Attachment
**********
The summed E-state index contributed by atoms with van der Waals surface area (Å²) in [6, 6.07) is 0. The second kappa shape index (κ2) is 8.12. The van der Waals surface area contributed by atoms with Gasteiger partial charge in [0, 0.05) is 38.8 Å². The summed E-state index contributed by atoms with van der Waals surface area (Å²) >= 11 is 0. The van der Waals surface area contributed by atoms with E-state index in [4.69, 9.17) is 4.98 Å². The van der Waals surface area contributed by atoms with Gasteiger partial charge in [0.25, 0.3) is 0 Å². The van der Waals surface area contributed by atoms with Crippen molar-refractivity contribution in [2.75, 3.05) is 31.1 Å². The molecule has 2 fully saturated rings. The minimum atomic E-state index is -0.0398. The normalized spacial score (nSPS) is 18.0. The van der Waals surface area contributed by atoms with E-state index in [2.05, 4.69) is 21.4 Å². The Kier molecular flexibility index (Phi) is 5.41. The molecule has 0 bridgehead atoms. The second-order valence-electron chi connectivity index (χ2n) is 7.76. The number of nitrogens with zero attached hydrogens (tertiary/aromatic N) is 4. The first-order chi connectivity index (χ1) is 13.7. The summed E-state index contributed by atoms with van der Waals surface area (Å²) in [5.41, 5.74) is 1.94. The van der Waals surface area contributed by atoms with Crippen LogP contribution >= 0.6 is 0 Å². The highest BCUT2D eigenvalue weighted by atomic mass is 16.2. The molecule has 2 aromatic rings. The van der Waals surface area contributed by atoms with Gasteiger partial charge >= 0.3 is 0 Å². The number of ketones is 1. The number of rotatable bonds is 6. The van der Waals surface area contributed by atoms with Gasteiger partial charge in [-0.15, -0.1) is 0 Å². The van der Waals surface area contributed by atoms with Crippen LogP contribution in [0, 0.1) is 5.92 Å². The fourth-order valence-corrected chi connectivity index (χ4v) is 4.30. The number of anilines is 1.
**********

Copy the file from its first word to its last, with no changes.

The summed E-state index contributed by atoms with van der Waals surface area (Å²) in [6, 6.07) is 0. The second kappa shape index (κ2) is 8.12. The van der Waals surface area contributed by atoms with Gasteiger partial charge in [0, 0.05) is 38.8 Å². The summed E-state index contributed by atoms with van der Waals surface area (Å²) >= 11 is 0. The van der Waals surface area contributed by atoms with E-state index in [4.69, 9.17) is 4.98 Å². The van der Waals surface area contributed by atoms with Gasteiger partial charge in [0.25, 0.3) is 0 Å². The van der Waals surface area contributed by atoms with Crippen molar-refractivity contribution in [2.75, 3.05) is 31.1 Å². The molecule has 2 fully saturated rings. The minimum atomic E-state index is -0.0398. The normalized spacial score (nSPS) is 18.0. The van der Waals surface area contributed by atoms with E-state index in [2.05, 4.69) is 21.4 Å². The Kier molecular flexibility index (Phi) is 5.41. The molecule has 0 bridgehead atoms. The second-order valence-electron chi connectivity index (χ2n) is 7.76. The number of nitrogens with zero attached hydrogens (tertiary/aromatic N) is 4. The first-order chi connectivity index (χ1) is 13.7. The summed E-state index contributed by atoms with van der Waals surface area (Å²) in [5.41, 5.74) is 1.94. The van der Waals surface area contributed by atoms with Crippen LogP contribution >= 0.6 is 0 Å². The highest BCUT2D eigenvalue weighted by atomic mass is 16.2. The molecule has 2 aromatic rings. The van der Waals surface area contributed by atoms with Gasteiger partial charge >= 0.3 is 0 Å². The number of ketones is 1. The number of rotatable bonds is 6. The van der Waals surface area contributed by atoms with Gasteiger partial charge in [-0.15, -0.1) is 0 Å². The van der Waals surface area contributed by atoms with Crippen LogP contribution in [0, 0.1) is 5.92 Å². The fourth-order valence-corrected chi connectivity index (χ4v) is 4.30. The number of anilines is 1.